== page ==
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Snowshoe hares prefer many other plants to white spruce seedlings, but when the population of hares skyrockets—as it does about once a decade—they can decimate even a bumper crop of spruce seedlings. Researchers with the Bonanza Creek LTER reconstructed over 40 years of browsing history by analyzing the age and browse scars of thousands of seedlings and saplings at 18 locations on the floodplain of Alaska’s Tanana River.

White spruce is the dominant boreal tree species and a key source of timber, but climate change is rapidly re-making the Arctic. Understanding the multiple factors that affect white spruce recruitment and establishment may help to predict, and even influence, where these valuable trees can get—and keep—a foothold.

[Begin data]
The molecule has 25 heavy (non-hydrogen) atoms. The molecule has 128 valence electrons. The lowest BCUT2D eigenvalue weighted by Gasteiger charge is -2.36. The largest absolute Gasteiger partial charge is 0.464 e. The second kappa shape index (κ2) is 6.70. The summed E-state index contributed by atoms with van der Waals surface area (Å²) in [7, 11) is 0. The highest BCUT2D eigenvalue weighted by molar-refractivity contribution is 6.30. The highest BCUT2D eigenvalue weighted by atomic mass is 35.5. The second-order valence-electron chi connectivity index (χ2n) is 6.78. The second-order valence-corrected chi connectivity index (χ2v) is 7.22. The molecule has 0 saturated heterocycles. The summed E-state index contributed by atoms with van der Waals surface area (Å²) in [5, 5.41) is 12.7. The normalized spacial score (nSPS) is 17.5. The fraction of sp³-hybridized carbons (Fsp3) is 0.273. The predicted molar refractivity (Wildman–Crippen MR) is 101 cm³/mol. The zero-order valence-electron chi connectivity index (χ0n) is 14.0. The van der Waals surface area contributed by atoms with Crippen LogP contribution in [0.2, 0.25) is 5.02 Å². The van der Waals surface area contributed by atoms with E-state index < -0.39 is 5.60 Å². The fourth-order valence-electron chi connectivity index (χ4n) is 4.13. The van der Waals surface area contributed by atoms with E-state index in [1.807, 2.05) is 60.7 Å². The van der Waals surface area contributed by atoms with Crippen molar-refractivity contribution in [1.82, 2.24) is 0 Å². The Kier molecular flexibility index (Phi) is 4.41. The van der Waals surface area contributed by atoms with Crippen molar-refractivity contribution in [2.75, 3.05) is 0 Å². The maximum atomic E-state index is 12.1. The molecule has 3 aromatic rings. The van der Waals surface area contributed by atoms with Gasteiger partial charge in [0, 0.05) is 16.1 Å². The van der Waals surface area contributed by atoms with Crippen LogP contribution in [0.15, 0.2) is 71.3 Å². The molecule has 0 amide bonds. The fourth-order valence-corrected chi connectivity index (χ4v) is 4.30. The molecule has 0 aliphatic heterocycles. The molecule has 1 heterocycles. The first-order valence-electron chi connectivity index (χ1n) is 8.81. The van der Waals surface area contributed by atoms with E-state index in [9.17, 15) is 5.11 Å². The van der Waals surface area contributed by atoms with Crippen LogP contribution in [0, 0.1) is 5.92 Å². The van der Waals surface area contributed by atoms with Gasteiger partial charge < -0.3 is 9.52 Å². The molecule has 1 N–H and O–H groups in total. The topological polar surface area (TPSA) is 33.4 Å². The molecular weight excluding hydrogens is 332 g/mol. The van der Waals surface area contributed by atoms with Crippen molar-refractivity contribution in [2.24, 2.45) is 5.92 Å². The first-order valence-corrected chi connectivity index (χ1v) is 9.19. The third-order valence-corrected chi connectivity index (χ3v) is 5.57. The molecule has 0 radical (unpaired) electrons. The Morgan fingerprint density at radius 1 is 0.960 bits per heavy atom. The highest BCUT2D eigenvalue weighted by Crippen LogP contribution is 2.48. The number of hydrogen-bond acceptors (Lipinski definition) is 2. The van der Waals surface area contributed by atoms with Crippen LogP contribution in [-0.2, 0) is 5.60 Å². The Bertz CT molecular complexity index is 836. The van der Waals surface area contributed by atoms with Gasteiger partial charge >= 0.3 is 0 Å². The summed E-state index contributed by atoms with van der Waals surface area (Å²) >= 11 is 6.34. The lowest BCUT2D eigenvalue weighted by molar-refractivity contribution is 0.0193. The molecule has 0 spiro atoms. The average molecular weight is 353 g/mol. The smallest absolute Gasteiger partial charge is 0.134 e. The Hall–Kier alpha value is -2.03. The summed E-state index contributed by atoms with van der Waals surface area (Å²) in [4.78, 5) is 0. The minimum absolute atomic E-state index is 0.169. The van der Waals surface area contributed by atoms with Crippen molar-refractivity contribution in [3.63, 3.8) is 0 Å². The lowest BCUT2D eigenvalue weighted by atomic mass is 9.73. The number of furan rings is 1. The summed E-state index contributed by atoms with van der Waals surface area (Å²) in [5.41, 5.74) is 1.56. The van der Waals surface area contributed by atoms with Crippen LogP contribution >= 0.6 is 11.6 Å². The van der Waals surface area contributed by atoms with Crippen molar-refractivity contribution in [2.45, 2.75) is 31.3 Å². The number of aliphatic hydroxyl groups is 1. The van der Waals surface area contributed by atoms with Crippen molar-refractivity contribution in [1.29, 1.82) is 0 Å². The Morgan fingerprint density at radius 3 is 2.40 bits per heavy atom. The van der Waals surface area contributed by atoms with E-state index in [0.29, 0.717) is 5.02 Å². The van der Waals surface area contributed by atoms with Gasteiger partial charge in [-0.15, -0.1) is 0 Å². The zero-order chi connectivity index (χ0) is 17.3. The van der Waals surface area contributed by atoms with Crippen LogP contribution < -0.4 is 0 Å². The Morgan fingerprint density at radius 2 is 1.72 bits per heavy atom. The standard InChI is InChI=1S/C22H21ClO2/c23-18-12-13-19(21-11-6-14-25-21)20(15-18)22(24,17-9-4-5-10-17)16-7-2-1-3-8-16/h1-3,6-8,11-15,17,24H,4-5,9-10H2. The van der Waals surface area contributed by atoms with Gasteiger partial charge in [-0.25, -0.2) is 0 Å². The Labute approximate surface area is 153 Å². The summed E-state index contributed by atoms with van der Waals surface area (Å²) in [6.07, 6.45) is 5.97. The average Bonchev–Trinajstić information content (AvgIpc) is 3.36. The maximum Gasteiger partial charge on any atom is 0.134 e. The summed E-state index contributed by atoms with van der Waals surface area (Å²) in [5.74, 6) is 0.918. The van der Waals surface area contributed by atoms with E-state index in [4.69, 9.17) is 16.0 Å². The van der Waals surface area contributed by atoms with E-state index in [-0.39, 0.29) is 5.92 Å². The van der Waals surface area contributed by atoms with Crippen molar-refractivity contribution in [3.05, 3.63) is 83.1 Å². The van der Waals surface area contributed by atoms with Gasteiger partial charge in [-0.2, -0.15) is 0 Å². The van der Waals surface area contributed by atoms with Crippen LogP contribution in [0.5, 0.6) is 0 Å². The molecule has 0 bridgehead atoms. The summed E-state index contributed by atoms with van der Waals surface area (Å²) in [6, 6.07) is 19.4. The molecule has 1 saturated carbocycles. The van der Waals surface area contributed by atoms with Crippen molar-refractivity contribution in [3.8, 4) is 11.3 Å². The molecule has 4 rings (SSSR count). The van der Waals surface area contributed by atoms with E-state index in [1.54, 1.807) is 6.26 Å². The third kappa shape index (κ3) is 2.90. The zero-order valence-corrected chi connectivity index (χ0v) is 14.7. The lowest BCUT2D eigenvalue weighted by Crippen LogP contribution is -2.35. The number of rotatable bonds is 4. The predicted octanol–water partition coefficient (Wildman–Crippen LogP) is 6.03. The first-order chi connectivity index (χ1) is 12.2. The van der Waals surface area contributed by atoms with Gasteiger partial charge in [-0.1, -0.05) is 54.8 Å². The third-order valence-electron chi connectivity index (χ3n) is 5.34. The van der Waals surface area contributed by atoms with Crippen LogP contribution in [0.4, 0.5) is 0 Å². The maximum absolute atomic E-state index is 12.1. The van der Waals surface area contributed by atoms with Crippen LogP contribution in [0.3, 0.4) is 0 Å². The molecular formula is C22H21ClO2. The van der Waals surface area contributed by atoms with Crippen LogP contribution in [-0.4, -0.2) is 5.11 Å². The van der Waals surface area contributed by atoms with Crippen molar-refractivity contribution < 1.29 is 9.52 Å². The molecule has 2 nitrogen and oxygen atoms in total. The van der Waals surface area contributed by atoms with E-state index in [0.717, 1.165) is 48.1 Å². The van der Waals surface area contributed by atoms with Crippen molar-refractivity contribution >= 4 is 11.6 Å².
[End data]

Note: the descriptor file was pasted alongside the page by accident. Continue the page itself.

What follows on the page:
The study, published in Forest Ecology and Management, fingered hot dry summers and as a major source of seedling mortality and early snowfall as protective, but the overwhelming factor influencing seedling establishment was whether seeds got started in the lull between hare population booms

The authors included a short homage to the beloved naturalist Aldo Leopold, who observed a similar dynamic between oaks and rabbits on his Wisconsin farm in 1949.